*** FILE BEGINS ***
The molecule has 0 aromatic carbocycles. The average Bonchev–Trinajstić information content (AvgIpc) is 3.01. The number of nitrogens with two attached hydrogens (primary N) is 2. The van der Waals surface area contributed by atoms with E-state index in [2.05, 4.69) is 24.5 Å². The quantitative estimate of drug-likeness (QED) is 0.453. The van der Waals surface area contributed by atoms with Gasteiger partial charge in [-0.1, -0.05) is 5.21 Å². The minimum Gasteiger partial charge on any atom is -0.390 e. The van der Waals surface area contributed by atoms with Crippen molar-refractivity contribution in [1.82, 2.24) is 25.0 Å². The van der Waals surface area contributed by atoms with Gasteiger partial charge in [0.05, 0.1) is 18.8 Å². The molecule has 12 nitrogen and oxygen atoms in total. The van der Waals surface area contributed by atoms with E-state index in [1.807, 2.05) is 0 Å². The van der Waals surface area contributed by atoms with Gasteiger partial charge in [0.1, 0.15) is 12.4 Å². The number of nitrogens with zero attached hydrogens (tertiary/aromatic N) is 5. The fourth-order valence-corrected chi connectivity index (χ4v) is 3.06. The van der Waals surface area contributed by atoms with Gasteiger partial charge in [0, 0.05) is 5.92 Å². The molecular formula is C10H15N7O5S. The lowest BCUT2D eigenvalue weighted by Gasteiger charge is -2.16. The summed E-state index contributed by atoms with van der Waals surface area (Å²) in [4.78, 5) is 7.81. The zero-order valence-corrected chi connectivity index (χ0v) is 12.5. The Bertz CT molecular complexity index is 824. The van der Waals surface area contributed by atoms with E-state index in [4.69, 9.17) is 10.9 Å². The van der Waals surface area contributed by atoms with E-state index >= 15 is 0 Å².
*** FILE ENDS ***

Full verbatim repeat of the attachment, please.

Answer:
The molecule has 0 aromatic carbocycles. The average Bonchev–Trinajstić information content (AvgIpc) is 3.01. The number of nitrogens with two attached hydrogens (primary N) is 2. The van der Waals surface area contributed by atoms with E-state index in [2.05, 4.69) is 24.5 Å². The quantitative estimate of drug-likeness (QED) is 0.453. The van der Waals surface area contributed by atoms with Gasteiger partial charge in [-0.1, -0.05) is 5.21 Å². The minimum Gasteiger partial charge on any atom is -0.390 e. The van der Waals surface area contributed by atoms with Crippen molar-refractivity contribution in [1.82, 2.24) is 25.0 Å². The van der Waals surface area contributed by atoms with Gasteiger partial charge in [0.05, 0.1) is 18.8 Å². The molecule has 12 nitrogen and oxygen atoms in total. The van der Waals surface area contributed by atoms with E-state index in [1.807, 2.05) is 0 Å². The van der Waals surface area contributed by atoms with Gasteiger partial charge in [0.1, 0.15) is 12.4 Å². The number of nitrogens with zero attached hydrogens (tertiary/aromatic N) is 5. The fourth-order valence-corrected chi connectivity index (χ4v) is 3.06. The van der Waals surface area contributed by atoms with Gasteiger partial charge in [0, 0.05) is 5.92 Å². The molecular formula is C10H15N7O5S. The lowest BCUT2D eigenvalue weighted by Gasteiger charge is -2.16. The summed E-state index contributed by atoms with van der Waals surface area (Å²) in [4.78, 5) is 7.81. The zero-order valence-corrected chi connectivity index (χ0v) is 12.5. The Bertz CT molecular complexity index is 824. The van der Waals surface area contributed by atoms with E-state index in [4.69, 9.17) is 10.9 Å². The van der Waals surface area contributed by atoms with E-state index >= 15 is 0 Å².